Psst... We're working on the next generation of Chowhound! View >
HOME > Chowhound > Home Cooking >
Feb 10, 2007 09:00 PM

French Onion Soup - Keller recipe

Has anyone tried the Onion Soup recipe from Thomas Keller's Bouchon cookbook? I want to make this soup, but the idea of caramelizing the onions for FIVE HOURS seems excessive. As a budding home chef, I am frequently encountering dogmatic instructions for recipes that involve huge expenses of time, i.e. simmering polenta for three hours, hand-rolling pasta, cooking chicken broth for four hours. Believe me, I am all for going to any length to produce the ultimate dish, but if someone out there has tried the five-hour version vs. a normal 30-minute onion caramelization, I'd love to know your results.

By the way, I tried 20 minute polenta vs. one and a half hours, and the longer one truly was very creamy and delicious. Have not rolled pasta by hand and probably will not do so!!! I've cooked chicken broth in 40 minutes and 4 hours... but am still not sure which is best. So many opinions on broth!

  1. Click to Upload a photo (10 MB limit)
  1. I am very familiar with the Bouchon FOS, and while I will tell you that the longer caramelization of the onions will make a big difference, I will agree that sometimes one just can't wait that long for soup. Here's what I suggest:

    Place the onions, butter and salt into a heavy stockpot over medium heat as instructed in the original recipe, but place a lid on the pot and allow the onions to cook for about 30 minutes, stirring about ever 10 minutes, until the onions are very soft and have released a lot of liquid. Remove the lid and raise the heat to medium high. Add about 1 tbsp sugar (to initiate carmelization). Cook until almost all of the liquid has been reduced, then stir constantly until you see and smell caramelization beginning. Turn heat to low and stir constantly until onions are a nice deep brown caramel. Be very careful to not burn the onions, and keep some water nearby to arrest caramelization if necessary.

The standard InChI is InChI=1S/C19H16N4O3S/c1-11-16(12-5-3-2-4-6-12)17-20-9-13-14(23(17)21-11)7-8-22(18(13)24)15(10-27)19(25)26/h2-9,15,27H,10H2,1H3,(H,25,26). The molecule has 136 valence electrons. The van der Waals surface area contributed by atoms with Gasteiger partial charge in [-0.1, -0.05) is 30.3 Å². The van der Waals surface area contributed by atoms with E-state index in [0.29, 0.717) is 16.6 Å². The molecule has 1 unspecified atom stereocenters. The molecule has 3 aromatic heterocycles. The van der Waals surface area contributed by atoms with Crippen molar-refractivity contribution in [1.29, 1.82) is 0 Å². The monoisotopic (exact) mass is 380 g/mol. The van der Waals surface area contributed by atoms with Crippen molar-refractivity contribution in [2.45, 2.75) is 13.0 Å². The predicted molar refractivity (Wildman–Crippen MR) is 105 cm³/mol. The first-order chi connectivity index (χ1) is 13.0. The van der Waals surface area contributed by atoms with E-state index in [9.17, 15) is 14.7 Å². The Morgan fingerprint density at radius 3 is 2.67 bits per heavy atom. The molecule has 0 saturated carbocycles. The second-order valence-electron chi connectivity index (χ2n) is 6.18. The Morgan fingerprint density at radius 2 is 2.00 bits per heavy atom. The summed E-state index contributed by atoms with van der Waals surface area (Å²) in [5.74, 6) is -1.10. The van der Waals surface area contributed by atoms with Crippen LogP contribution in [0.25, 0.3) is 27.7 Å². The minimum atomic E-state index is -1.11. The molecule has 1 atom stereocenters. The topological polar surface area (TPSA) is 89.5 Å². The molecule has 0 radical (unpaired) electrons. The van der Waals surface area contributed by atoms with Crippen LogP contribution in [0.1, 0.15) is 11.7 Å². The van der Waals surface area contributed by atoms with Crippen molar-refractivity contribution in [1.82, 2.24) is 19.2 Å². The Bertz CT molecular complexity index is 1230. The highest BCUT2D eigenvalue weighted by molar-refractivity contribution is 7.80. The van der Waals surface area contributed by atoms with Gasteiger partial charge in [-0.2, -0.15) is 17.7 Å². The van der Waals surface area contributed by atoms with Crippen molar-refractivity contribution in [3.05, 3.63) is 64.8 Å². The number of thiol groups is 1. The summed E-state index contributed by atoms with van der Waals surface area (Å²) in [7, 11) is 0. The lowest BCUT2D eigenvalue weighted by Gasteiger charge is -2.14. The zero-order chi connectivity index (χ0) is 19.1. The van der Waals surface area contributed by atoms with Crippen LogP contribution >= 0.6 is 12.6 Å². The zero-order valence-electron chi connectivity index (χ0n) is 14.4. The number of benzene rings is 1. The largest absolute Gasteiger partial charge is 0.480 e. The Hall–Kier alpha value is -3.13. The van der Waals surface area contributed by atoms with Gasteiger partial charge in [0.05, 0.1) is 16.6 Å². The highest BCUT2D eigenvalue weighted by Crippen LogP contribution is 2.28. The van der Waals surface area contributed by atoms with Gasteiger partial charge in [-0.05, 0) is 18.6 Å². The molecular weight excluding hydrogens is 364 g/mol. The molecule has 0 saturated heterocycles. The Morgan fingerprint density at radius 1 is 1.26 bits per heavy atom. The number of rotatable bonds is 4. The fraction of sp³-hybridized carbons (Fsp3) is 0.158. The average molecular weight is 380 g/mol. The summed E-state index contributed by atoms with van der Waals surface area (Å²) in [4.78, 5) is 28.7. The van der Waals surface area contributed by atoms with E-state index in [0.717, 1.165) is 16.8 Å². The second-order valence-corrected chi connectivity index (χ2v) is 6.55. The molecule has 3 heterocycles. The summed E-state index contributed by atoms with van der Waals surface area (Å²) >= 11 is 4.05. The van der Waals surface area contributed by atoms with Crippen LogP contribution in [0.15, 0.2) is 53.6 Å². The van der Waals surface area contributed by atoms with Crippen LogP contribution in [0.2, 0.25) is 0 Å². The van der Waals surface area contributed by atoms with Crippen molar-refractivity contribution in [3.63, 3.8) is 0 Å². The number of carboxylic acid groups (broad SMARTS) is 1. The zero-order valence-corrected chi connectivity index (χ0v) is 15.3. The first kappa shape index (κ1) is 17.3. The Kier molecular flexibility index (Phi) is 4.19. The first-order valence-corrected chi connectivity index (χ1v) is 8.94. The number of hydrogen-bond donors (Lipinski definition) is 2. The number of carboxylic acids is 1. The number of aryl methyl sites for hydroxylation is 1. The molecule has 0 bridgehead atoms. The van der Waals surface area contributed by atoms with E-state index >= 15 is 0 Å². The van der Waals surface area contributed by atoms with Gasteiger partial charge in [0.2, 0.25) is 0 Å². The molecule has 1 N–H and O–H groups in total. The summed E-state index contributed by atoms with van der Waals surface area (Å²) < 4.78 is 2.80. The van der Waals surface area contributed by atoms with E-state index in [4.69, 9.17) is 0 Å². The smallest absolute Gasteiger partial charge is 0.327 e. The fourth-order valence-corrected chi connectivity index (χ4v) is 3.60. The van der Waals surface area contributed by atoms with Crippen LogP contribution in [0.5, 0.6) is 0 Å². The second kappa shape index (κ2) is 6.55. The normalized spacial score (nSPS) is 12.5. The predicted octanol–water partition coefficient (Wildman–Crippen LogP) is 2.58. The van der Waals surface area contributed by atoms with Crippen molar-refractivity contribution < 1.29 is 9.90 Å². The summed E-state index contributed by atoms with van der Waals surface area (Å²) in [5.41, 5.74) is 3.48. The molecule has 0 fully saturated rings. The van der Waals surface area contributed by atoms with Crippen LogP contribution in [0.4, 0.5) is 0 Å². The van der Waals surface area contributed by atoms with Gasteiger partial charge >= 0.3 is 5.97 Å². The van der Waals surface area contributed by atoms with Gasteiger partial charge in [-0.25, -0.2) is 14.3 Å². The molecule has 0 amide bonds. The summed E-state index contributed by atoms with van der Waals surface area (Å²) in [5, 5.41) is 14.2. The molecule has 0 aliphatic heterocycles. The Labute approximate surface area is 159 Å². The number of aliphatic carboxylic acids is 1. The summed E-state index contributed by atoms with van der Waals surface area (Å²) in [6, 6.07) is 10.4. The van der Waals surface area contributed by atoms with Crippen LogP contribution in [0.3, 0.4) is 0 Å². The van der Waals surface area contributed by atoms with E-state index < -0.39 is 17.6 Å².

14 Replies
    1. re: Non Cognomina

      That is very helpful. Thank you, and I will try your approach.

      1. re: jono37

        There was also a pretty neat recipe in the NYT Magazine this week:

        1. re: melon

          We're having this for dinner tonight -- it's in the oven right now, and smells wonderful!

          1. re: pikawicca

            What did you think of this? It sounds amazing.

            1. re: c oliver

              We loved it! I'd forgotten all about it. I'll have to make this again when the weather cools off.

              1. re: pikawicca

                OMG, I hadn't noticed how old this was!!! Something else I dislike about the new release. Latest topics aren't new. Do you used canned tomatoes or canned tomato puree? It's never too warm here for this kind of dish.

                1. re: c oliver

                  If memory serves (and it might not, you know), I used the puree.

                  1. re: pikawicca

                    Well, you're younger than I am, so I'm gonna trust you. I read the recipe to Bob and he was laughing about how good it sounds.

          2. re: melon

            We made this last night and it was very good. Different from our normal FOS. The tomato puree gives the "soup" a little bit of a sweet taste. Recipe is a keeper.

            1. re: Pampatz

              That looks fantastic -- did you puree your own tomatoes? Any modifications you'd suggest? I think I'll try that tomorrow night. I've made Giada's French Onion Soup -- quick and very, very easy. But I was bored the second time I made it, so I'd like to try this one from the NYT magazine... well, from 1907, right?! I can't wait to serve this one -- "thick golden crust" sounds amazing!

        2. re: Non Cognomina